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English: "Destruction ain't a crime for those who find love as a game"

Latin: "Exitium nōn scelus est prō illīs qui amōrem lūsus esse putant."

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Salvete, omnes! I'm currently translating a song from English to Latin and I've come up with a line I'm having a little bit of trouble with, so I was wondering if anyone could tell me if it is correct grammatically speaking. Certainly it can't be a direct translation, I figured out that what the Latin sentence ended up saying is something closer to: "Destruction is not a crime for those who think love is a game". But I am very much okay with that.

In advance, thank you! Btw, the song is "Dear Boy" by Avicii.

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  • I just googled and I think the English sentence in the song is "Destruction ain't a crime for those who find love is a game like you and I." Some web sites have as but that appears to be an error. As instead of is isn't ungrammatical, but it's not how to express what appears to be the meaning: "…for those who find [that] love is a game like you and I."
    – Ben Kovitz
    Commented Dec 29, 2021 at 7:47

1 Answer 1

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Lūsus needs to be lūsum to agree with amōrem.

I think the sense of "for" in the sentence is normally rendered by the dative in Latin. Scelus prō aliquō is a crime committed on behalf of someone, not a crime in the eyes of someone.

Other than that, your translation is correct. I'm also only a beginner, though, so you should await another answer or a confirmation from someone more knowledgeable.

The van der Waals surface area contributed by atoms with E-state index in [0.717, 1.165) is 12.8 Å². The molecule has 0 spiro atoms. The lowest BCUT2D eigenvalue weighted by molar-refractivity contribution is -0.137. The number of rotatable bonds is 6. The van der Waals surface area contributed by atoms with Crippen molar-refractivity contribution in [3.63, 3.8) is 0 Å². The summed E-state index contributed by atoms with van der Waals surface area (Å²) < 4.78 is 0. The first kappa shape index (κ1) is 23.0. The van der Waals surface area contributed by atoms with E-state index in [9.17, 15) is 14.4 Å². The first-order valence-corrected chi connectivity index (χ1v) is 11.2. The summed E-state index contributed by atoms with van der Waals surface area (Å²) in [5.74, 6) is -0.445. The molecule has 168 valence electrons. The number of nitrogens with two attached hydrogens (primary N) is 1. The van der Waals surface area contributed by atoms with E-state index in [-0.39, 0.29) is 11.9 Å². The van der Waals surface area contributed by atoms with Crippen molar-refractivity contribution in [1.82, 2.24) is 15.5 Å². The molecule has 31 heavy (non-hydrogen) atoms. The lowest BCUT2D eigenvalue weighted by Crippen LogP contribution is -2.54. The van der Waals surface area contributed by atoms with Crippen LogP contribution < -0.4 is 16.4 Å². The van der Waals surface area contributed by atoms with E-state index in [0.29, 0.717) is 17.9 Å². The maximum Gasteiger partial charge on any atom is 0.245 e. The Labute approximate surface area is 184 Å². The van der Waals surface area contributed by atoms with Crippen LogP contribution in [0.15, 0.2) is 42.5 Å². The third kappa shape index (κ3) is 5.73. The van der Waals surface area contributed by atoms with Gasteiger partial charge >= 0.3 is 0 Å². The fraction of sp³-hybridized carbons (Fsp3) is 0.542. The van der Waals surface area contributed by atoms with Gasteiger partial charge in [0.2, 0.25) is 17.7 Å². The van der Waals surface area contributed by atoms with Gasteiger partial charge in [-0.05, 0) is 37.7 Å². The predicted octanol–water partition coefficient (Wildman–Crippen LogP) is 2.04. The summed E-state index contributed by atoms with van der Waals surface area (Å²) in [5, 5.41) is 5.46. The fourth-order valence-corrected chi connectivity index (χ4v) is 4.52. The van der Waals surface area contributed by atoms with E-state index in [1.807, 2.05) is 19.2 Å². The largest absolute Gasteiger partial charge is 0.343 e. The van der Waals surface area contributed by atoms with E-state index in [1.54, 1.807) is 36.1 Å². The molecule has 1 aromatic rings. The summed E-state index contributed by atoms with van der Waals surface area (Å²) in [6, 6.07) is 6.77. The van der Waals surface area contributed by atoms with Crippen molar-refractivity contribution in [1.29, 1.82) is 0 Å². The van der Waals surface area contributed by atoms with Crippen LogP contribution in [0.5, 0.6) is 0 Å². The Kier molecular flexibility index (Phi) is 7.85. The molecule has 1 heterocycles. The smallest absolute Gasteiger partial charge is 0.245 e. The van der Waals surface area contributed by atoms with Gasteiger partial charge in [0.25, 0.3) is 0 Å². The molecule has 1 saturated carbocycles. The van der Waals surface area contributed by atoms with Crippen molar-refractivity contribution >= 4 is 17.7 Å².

I made an attempt to follow my own corrections and came up with this, which might passably fit the melody:

Dulcis mī care
exitium illīs decet
quī amōrem lūsum putant
ut tibi et mihi.

I replaced nōn scelus est with decet to exploit a strength of Latin: a verb often carries a meaning more strongly than a noun with est, and decet goes nicely with the dative. Also, especially in a song, you can omit esse with putant.

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    Perhaps one might also say putent (“such people who,” subjunctive of characteristic). Commented Dec 29, 2021 at 13:07
  • Thank you very much! So it would have a sense closer to "Destructium is suitable for those who find love as a game", wouldn't it? Again I appreciate your comment so much. Commented Dec 29, 2021 at 23:23
  • @DiegoOjeda Yes. I find decet impossible to translate into English. Let's just say that it means the opposite of a crime: something proper, dignified, honorable. The English word "decent" comes from decet.
    – Ben Kovitz
    Commented Dec 30, 2021 at 1:43
  • @Ben Kovitz: What do you think about the subjunctive-of-characteristic, here?
    – tony
    Commented Dec 30, 2021 at 17:42

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